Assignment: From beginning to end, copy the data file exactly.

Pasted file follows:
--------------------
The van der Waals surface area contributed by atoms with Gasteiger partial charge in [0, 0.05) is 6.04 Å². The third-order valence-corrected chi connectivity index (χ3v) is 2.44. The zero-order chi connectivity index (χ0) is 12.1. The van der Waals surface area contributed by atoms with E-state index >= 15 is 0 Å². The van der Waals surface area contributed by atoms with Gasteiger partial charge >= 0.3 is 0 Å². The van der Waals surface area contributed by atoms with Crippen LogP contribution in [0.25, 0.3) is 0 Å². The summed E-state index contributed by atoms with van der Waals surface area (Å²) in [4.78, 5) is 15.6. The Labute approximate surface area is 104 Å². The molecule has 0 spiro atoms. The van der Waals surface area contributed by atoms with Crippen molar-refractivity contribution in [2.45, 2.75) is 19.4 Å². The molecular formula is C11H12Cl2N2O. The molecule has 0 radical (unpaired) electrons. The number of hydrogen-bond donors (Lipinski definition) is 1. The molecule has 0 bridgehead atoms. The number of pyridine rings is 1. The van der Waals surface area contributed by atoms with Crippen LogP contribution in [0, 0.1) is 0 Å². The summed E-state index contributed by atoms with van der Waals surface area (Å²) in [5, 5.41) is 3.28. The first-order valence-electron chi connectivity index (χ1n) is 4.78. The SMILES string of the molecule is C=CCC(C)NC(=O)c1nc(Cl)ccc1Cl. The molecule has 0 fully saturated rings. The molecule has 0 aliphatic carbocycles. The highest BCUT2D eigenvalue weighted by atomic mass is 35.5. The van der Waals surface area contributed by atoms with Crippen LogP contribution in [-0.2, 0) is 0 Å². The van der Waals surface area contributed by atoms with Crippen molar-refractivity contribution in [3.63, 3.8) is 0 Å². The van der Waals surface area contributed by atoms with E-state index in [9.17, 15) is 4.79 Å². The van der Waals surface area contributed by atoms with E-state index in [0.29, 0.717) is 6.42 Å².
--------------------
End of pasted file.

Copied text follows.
The van der Waals surface area contributed by atoms with Gasteiger partial charge in [0, 0.05) is 6.04 Å². The third-order valence-corrected chi connectivity index (χ3v) is 2.44. The zero-order chi connectivity index (χ0) is 12.1. The van der Waals surface area contributed by atoms with E-state index >= 15 is 0 Å². The van der Waals surface area contributed by atoms with Gasteiger partial charge >= 0.3 is 0 Å². The van der Waals surface area contributed by atoms with Crippen LogP contribution in [0.25, 0.3) is 0 Å². The summed E-state index contributed by atoms with van der Waals surface area (Å²) in [4.78, 5) is 15.6. The Labute approximate surface area is 104 Å². The molecule has 0 spiro atoms. The van der Waals surface area contributed by atoms with Crippen molar-refractivity contribution in [2.45, 2.75) is 19.4 Å². The molecular formula is C11H12Cl2N2O. The molecule has 0 radical (unpaired) electrons. The number of hydrogen-bond donors (Lipinski definition) is 1. The molecule has 0 bridgehead atoms. The number of pyridine rings is 1. The van der Waals surface area contributed by atoms with Crippen LogP contribution in [0, 0.1) is 0 Å². The summed E-state index contributed by atoms with van der Waals surface area (Å²) in [5, 5.41) is 3.28. The first-order valence-electron chi connectivity index (χ1n) is 4.78. The SMILES string of the molecule is C=CCC(C)NC(=O)c1nc(Cl)ccc1Cl. The molecule has 0 fully saturated rings. The molecule has 0 aliphatic carbocycles. The highest BCUT2D eigenvalue weighted by atomic mass is 35.5. The van der Waals surface area contributed by atoms with Crippen LogP contribution in [-0.2, 0) is 0 Å². The van der Waals surface area contributed by atoms with Crippen molar-refractivity contribution in [3.63, 3.8) is 0 Å². The van der Waals surface area contributed by atoms with E-state index in [9.17, 15) is 4.79 Å². The van der Waals surface area contributed by atoms with E-state index in [0.29, 0.717) is 6.42 Å².